"A portrait is a picture in which there is just a tiny little something not quite right about the mouth." -- John Singer Sargent

Monday, September 20, 2021

Thomas Amory II

This c. 1770-1772 painting of Thomas Amory II by John Singleton Copley hangs in the National Gallery of Art in Washington, DC.
The pre-eminent portraitist of colonial America, John Singleton Copley was also one of the nation’s most prolific artists. While he occasionally painted politicians and public figures, the majority of his sitters were merchants and members of the gentry. Copley was at the height of his success in this country in the early 1770s when he completed this elegant portrait of Boston distillery owner Thomas Amory II.

Copley was well known for portraying his subjects in lavish costumes and elegant surroundings. In this painting, however, he presents Amory in an understated brown coat and waistcoat, leaning comfortably on a lighter brown, heavy stone column before a similarly colored unarticulated background. The artist’s nearly monochromatic palette contributes to the portrait’s overall subtlety and refinement. At the same time, Copley enlivens the composition through a diagonal line of bright details: Amory’s head, face, white shirt, and one ungloved hand are dramatically illuminated, a play of light Copley continues down the gold-capped, honey-colored walking stick. Amory’s bright eyes, lending a kind air to his wise and dignified countenance, gaze to the right. Taken together, these details lend a sense of narrative to the quiet portrait, suggesting that the merchant has paused during one of the walks he regularly enjoyed along the streets of Boston. -- NGA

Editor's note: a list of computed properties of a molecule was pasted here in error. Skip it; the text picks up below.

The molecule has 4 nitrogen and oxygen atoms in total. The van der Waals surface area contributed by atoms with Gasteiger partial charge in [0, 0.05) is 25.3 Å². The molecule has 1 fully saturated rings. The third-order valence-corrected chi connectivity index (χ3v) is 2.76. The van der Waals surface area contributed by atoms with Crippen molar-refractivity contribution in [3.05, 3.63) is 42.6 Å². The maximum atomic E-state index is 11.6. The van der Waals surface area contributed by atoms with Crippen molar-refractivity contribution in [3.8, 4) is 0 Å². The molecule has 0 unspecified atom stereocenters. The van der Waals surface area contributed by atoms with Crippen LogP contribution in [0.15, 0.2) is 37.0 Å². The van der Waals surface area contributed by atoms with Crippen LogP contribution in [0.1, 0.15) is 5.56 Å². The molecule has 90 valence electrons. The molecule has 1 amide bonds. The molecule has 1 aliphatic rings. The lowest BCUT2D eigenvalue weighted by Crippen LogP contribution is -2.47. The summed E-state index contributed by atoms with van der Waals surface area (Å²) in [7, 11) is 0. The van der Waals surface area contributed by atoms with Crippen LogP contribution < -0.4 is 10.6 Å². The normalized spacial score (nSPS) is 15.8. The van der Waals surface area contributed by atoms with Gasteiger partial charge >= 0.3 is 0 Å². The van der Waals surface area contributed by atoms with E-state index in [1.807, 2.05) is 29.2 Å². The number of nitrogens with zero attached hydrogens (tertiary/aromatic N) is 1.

Franklin Kelly tells about Amory, in a letter quoted in Kinsmen and Kinswomen.
Amory, the son of a successful merchant and distiller of rum and turpentine, attended Harvard and initially intended to enter the ministry. However, he acceded to his mother’s wish that he take over the family business and went on to run it with considerable acumen. In 1764 he married his cousin Elizabeth Coffin, daughter of a competing distiller, thus uniting his own family fortunes with those of hers. At the time Copley painted him, Amory was about fifty years old. Wearing a brown coat and simple white shirt, Amory is posed against a dark background, leaning against the base of a large column, as if he has paused for a moment on one of the walks he was known to enjoy regularly. Gazing thoughtfully off to his left, he is illuminated by a strong light that draws the viewer’s attention to his ungloved left hand and to his head. We are left with the impression of a sympathetic, dignified man who has surely attained a measure of wisdom from life’s experiences.

Although he was a staunch Loyalist who once faced down an angry mob gathered outside his house, Amory never actively opposed the quest for independence. He remained in Boston during the war and kept his business interests secure, but when the Colonials retook the city he was denounced and sent for two months’ detention in Waltham, Massachusetts. Undaunted, Amory then returned and resumed his work; following his death in 1784 his children were comfortably provided for. His portrait remained in the family’s possession for more than two centuries before it was acquired by the Corcoran in 1989.
It was Kelly as curator of collections at the Corcoran who selected this painting for purchase in 1989, an important acquisition for the Corcoran. See Paul Richard's article, Corcoran Buys Copley Canvas, in the Washington Post, October 18, 1989. The painting came to the National Gallery in 2014.

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